Spoiler alert! Actually, the headline kind of was the spoiler. I’m not sure how much more I can spoil for you.
I know this isn’t an app review. Consider it a review for what could have been.
Cupertino, California — April 1
Unless you missed the tech news, you already know that Apple acquired Adobe and fired John Warnock as CEO. Steve Jobs will officially take the reins as CEO of both companies.
While the purchase may have surprised analysts and pundits,1 the following announcement that neither Apple nor Adobe would continue to support Flash or Flash-based apps should have come as no surprise.
Steve Jobs has had it in for Flash since the beginning. The development platform for web-based and even Macintosh apps allowed programmers around the world to develop Mac-like apps without paying licensing fees (to Apple) or paying for Apple’s software developer’s kit (SDK). Jobs felt Flash based apps were too buggy and unreliable to run on iOS devices, compared to apps like ngmoco:)’s We Rule, or Big Fish’s Amazon: Hidden Expedition, which reportedly never crash.
In the future, small-scale developers for web, phone and Android devices will have to learn real programming languages or rely on third-party development platforms like Game Salad. One immediate consequence will be the demise of the enormously popular but Flash-based game Farmville.
Jobs told members of the press, “People can always play the crippled iPad version, or the iOS knock-offs Farm Story and We Farm. They’re kind of the same and far more secure from data leaks and hackers. Plus, not as many people play, so it’ll be easier to climb those leader boards.”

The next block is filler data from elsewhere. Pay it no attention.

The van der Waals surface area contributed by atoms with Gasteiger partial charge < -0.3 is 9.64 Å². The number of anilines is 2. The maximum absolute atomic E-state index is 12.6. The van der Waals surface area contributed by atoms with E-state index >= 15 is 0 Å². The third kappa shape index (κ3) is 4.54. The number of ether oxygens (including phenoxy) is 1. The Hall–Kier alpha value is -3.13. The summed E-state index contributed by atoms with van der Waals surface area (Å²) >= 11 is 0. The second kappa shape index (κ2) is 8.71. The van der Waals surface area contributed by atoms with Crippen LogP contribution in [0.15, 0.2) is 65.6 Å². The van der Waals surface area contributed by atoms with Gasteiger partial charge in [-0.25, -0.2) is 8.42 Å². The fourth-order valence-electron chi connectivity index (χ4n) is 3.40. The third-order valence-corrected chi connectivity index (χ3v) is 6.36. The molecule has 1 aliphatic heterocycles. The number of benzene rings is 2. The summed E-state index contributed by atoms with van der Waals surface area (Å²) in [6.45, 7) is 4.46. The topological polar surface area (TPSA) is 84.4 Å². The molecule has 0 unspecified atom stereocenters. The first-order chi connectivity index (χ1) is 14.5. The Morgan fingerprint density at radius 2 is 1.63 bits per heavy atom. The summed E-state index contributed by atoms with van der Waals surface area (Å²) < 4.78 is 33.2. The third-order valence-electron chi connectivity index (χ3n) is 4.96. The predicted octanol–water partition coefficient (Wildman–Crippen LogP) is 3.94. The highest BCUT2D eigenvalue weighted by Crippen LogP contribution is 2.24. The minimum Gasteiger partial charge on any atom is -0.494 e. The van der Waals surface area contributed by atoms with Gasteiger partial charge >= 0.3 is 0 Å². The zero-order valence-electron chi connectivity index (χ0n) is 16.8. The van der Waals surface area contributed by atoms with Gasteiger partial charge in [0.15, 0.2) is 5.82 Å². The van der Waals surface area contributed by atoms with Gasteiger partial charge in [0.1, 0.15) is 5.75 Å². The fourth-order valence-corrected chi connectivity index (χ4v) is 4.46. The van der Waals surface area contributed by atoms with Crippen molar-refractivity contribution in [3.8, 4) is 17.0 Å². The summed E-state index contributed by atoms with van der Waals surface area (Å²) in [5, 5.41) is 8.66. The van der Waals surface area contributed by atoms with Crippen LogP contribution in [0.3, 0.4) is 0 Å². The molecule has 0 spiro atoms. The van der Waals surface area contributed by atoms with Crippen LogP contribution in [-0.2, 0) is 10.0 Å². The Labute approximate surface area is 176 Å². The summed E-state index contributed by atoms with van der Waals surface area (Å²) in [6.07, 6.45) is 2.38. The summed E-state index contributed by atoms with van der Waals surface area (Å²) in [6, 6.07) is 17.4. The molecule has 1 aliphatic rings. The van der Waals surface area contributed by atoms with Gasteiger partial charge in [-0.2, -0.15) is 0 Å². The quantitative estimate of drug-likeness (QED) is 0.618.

He added that Apple will not refund any of the money players invested in farm bucks.
Last year Jobs published a paper making it clear that users did not deserve to choose whether or not they wanted to run Flash-based apps because Apple considered it to be an inferior product. When the Google-based Android platform offered consumers an admittedly less-popular but marginally viable alternative that supported Flash, Jobs immediately directed Apple’s development team to buy out Adobe at all costs in order to kill Flash.
Ironically, Flash begin it’s life as a small animation program called VideoWorks on early Macs. It soon evolved into Director, a program for CD-ROM and animation development, to compete with Apple’s heavily-hyped Hypercard. Because it supported color and could move cross-platform, the expensive Director eventually eclipsed and then replaced the free Hypercard. Apple has been looking to get even ever since.
When Macromedia realized vector-based apps might be more functional than Director on the increasingly popular web, they introduced Flash, but it floundered for years until developers finally released ActionScript 2, and its object oriented follow-up ActionScript 3. Flash-based apps offered robust features that iOS apps are only now beginning to approximate.
Funeral services for Flash will be held on the last Sunday of April, coincident with the Easter holiday. Jobs felt this was the most symbolically appropriate time because “this puppy will never rise again to haunt us.”
Jim Phelps, founder of the Westboro Baptist Church, announced intentions to protest the funeral “because Apple proved its clear support of the homosexual agenda when it killed Exodus International with the same haste it’s killing Flash.” Phelps added, “We always though Flash was kind of queer too, but nowhere as queer as those iPads.”
Jenny Manytoes rates the decision to kill Flash
Jenny doesn’t want to rate anything Apple does anymore. She thinks Flash did a far better job animating cats than any code in the iOS SDK.